It is always difficult for us to consider that the spiritual resides in the material and yet when we simply redefine the purpose of any religious approach (in the first sense of connecting / religare) we can sum it up as a reconnection with all that constitutes it, including and especially in the ordinary of daily life, including that of our kitchen.
We can see Life as a movement between all the elements we encounter, a fluidity that crosses everything it encounters and that, in encountering, interacts with what it touches while being touched. In other words, to arrange and organise the ingredients and utensils of one's kitchen in a thoughtful and delicate manner is to BEINGWITH everything one touches in presence.
BEINGWITH is to transform one's relationship to one's purchases and general consumption, to connect with the inanimate in the awareness that everything is alive.
It is to perceive oneself in the relationship more than in oneself and to realise that we are made of what we need to live, we are deeply constituted by everything we are in contact with: the hair of the other person that we caress as much as the car that we drive or the pan that will allow us to cook. We literally live off ... all these objects.
But all this is getting a bit too abstract, so let's go straight to the illustration of the principle of fluidity and its opposite: obstruction and how
how caring about the things that contribute to our daily lives is profoundly transformative.
First of all, cooking when you don't have a kitchen floor can be unnecessarily energy consuming. Constantly checking to see if we have this or that in our cupboards, especially when we haven't taken care to make the ingredients in the jars visible, can literally pollute our minds.
On the other hand, we have become accustomed to doing things the wrong way round in our cooking: we look for a recipe and go and buy what we need to make it, and then do it again several times a week.
Putting common sense back into the kitchen by lightening our minds means we no longer have to focus our minds on repetitive, time-consuming shopping lists in order to create space.
Organising your kitchen background is also an opportunity to revisit the history you have with food, to decide to affirm it or to change it, and by paying attention to it, to nourish the care you want to give to your life.
Finally, by choosing to tidy up, it is a way of honouring our ingredients and ourselves at the same time because
In the mirror of a well-ordered cupboard, it is our dignity that shines through.
In other words, organising and cultivating a kitchen background and taking care of it is to help movement, the circularity of fluid interrelationships, it is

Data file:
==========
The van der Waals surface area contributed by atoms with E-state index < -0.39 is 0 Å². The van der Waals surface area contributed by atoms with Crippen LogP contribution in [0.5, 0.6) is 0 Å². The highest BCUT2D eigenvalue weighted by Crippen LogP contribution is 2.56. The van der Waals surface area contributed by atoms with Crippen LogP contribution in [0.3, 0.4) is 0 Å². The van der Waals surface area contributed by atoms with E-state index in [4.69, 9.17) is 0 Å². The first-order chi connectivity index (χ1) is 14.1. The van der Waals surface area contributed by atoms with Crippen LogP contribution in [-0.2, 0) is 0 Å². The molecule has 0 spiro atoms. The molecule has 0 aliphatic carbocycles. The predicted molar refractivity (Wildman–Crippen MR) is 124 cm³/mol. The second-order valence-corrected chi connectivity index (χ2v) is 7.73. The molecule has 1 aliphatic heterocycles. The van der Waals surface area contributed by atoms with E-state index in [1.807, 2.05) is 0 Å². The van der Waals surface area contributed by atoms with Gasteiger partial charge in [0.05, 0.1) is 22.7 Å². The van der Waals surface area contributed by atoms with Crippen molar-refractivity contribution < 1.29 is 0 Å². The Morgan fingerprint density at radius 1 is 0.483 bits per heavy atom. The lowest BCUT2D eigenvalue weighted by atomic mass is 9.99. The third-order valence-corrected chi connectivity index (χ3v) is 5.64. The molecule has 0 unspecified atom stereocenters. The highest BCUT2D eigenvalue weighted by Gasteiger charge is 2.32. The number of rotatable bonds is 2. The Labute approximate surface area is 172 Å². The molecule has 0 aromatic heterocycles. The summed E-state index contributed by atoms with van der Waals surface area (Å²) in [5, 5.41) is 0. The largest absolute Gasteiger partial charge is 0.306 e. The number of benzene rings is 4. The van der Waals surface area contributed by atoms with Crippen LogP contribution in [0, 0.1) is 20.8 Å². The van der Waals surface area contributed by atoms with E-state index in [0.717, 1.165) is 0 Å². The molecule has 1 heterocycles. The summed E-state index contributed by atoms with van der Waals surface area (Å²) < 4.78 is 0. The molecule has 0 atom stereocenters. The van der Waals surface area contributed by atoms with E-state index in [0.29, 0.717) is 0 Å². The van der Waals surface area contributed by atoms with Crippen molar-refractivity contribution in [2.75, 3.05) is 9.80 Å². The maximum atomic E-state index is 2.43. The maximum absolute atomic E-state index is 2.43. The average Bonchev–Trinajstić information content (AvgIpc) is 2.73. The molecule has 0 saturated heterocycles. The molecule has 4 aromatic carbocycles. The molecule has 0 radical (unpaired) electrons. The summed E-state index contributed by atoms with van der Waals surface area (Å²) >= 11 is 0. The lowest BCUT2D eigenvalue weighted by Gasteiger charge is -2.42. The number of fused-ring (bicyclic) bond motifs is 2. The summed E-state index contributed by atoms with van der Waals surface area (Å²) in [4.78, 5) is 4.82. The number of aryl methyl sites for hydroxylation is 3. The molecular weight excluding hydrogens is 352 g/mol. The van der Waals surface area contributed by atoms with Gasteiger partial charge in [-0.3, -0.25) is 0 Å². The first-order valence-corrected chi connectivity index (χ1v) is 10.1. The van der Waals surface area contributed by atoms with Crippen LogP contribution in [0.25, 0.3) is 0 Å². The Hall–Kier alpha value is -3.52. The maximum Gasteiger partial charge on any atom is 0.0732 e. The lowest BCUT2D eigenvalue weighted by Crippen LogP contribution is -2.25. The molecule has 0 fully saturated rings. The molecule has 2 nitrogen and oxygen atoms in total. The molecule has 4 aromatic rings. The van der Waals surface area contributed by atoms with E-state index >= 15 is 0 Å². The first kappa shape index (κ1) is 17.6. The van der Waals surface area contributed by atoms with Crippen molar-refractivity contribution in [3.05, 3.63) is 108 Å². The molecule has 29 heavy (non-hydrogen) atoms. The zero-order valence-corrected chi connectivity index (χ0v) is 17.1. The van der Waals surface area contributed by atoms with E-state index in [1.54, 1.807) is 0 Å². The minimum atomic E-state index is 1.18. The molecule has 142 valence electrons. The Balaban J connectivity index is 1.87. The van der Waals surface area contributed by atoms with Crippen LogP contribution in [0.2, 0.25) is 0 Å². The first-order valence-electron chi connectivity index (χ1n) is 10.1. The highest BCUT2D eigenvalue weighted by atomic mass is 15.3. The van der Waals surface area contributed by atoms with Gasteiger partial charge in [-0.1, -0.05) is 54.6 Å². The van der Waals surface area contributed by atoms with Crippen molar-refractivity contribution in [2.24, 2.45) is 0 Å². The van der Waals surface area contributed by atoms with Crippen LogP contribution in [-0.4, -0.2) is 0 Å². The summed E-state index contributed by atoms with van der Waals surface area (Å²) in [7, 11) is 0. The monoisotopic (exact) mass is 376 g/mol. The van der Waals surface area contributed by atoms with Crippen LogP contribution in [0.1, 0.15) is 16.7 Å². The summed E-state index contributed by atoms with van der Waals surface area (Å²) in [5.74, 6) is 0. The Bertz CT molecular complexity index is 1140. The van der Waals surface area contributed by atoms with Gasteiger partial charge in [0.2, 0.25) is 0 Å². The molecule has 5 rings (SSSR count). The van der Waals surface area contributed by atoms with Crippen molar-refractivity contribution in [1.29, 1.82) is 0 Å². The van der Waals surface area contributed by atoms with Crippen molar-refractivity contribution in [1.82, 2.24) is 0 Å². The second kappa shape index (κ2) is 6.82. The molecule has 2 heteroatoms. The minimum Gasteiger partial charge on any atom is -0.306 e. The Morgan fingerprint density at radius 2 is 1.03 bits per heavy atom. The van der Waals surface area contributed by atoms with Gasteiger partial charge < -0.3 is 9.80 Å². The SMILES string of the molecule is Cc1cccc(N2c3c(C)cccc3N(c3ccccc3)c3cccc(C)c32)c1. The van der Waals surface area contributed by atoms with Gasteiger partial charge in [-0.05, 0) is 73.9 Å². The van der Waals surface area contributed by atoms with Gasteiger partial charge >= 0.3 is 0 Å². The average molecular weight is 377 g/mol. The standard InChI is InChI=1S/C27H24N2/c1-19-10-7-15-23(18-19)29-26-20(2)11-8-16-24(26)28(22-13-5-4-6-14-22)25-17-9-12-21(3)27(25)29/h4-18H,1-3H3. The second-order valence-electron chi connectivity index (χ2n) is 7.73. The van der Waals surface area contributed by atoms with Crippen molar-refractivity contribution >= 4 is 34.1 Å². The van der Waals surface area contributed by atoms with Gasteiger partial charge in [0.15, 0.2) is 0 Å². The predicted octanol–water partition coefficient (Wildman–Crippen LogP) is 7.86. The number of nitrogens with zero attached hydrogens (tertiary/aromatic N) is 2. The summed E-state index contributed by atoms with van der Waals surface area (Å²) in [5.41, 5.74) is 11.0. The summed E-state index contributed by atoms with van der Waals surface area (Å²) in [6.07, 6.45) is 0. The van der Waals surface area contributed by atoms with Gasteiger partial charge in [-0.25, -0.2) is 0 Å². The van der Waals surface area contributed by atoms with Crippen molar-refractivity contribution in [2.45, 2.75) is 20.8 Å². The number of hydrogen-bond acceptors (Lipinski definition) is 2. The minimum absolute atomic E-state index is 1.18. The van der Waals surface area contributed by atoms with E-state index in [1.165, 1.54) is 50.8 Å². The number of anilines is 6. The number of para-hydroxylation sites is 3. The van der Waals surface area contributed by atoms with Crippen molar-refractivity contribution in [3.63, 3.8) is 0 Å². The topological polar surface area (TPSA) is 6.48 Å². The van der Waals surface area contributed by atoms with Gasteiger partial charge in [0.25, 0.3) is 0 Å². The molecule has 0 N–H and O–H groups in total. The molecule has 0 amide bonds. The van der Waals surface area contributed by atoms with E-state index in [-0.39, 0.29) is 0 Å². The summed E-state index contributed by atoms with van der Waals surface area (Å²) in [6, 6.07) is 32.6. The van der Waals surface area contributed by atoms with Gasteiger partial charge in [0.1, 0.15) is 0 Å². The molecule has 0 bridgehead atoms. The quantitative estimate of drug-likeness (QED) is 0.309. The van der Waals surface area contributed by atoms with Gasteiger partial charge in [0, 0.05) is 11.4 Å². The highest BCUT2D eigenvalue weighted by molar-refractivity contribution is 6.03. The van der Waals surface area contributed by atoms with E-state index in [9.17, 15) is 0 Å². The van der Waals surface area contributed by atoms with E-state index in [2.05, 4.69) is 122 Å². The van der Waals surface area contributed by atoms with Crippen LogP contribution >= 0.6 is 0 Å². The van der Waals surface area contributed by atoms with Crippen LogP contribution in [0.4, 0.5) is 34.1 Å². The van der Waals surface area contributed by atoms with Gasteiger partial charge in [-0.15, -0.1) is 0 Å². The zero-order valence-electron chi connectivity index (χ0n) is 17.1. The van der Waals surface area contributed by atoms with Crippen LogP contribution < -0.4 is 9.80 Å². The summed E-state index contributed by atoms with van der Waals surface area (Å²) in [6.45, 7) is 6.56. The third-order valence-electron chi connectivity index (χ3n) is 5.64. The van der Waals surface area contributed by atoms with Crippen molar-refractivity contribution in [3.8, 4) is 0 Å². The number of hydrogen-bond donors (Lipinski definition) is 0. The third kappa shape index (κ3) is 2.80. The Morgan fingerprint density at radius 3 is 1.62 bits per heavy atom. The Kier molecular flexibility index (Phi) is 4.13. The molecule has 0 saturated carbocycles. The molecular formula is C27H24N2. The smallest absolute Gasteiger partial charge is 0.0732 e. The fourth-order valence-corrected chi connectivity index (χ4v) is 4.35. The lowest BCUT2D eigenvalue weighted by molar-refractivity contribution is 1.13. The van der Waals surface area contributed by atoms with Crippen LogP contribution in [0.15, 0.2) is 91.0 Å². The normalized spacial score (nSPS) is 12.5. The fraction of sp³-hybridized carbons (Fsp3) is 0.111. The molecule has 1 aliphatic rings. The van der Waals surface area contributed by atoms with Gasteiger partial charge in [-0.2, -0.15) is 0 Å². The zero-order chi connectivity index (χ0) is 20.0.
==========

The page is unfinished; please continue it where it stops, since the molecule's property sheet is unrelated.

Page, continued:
to create the space of practical harmony from which creative intuition can emerge.
Here is a suggestion for a 100 per cent plant-based kitchen base that you can adapt to your taste. This is the one I use and it allows me to create delicious and caring dishes.
LCB cooking base
Create a kitchen base with the main elements that will allow you to express a maximum of textures, flavours and colours so that you only have to let yourself be guided by the fresh produce found at the market, in your garden or in the organic shops.
Think of your kitchen stock on the basis of 3 varieties per type of ingredient and gradually increase to 5 according to your possibilities (financial, space, time, etc.). Having the choice by category puts us in the appreciation and recognition of abundance and offers our body spirit all the variety necessary for its joy.
- Cereals: bulgur, brown rice, millet, quinoa, buckwheat, basmati rice
- Pulses: green lentils, coral lentils, beluga, white lingots, mussels, chickpeas
- Oils: sunflower/ olive oil/ toasted sesame/ hemp/ soy sauce or tamari, deodorised coconut oil
- Vinegars and condiments: cider / balsamic vinegar / wasabi / raifort / mustard
- Sugars : (everything but white sugar to be thrown away) unrefined cane sugar, agave syrup, molasses, rice syrup, or nothing (applesauce, dried and fresh fruit)
- spices: cinnamon, cumin, turmeric, Provence herbs, chilli (espelette), pink berries
tonka bean, vanilla powder, paprika, curry, yellow and black mustard seeds.
- Oilseeds: plain cashew nuts (or cashew nut puree), white and half whole sesame puree, black sesame puree, hazelnut puree, white and whole almond puree, peanut puree
+ black and blond sesame seeds, sunflower seeds, pumpkin seeds, pomegranate nuts, hazelnuts
Umami : konbu, dried shitake, malted yeast, brown miso, white miso, red miso, dried seaweed or mushrooms (adds depth to the taste)
- various seaweeds (Breton), fisherman's salad, nori, beans
- Soy proteins: smoked tofu, silken tofu, plain soy yoghurt, large and small soy proteins, tempeh
- vegetable soy milk, rice milk, oat milk, cooking soy cream, vanilla soy milk (avoid buying expensive vanilla)
- flours: small spelt flour, chickpea flour, buckwheat flour, millet flakes, wholemeal rice cream (pre-cooked flour),
- starches: corn, kuzu, arrow root, kokoh
For simple desserts
- yeast (or acid vinegar and baking soda)
- chocolate chips, macha, rose water, orange blossom
- bicarbonate of soda
- millet flakes
- almond powder
- to make flavoured milks = turmeric, macha + oat or rice milk
- teas: green, hojicha, sobacha (kasha roasted buckwheat),
- herbs: fresh or dried for herbal teas + kasha (soba cha)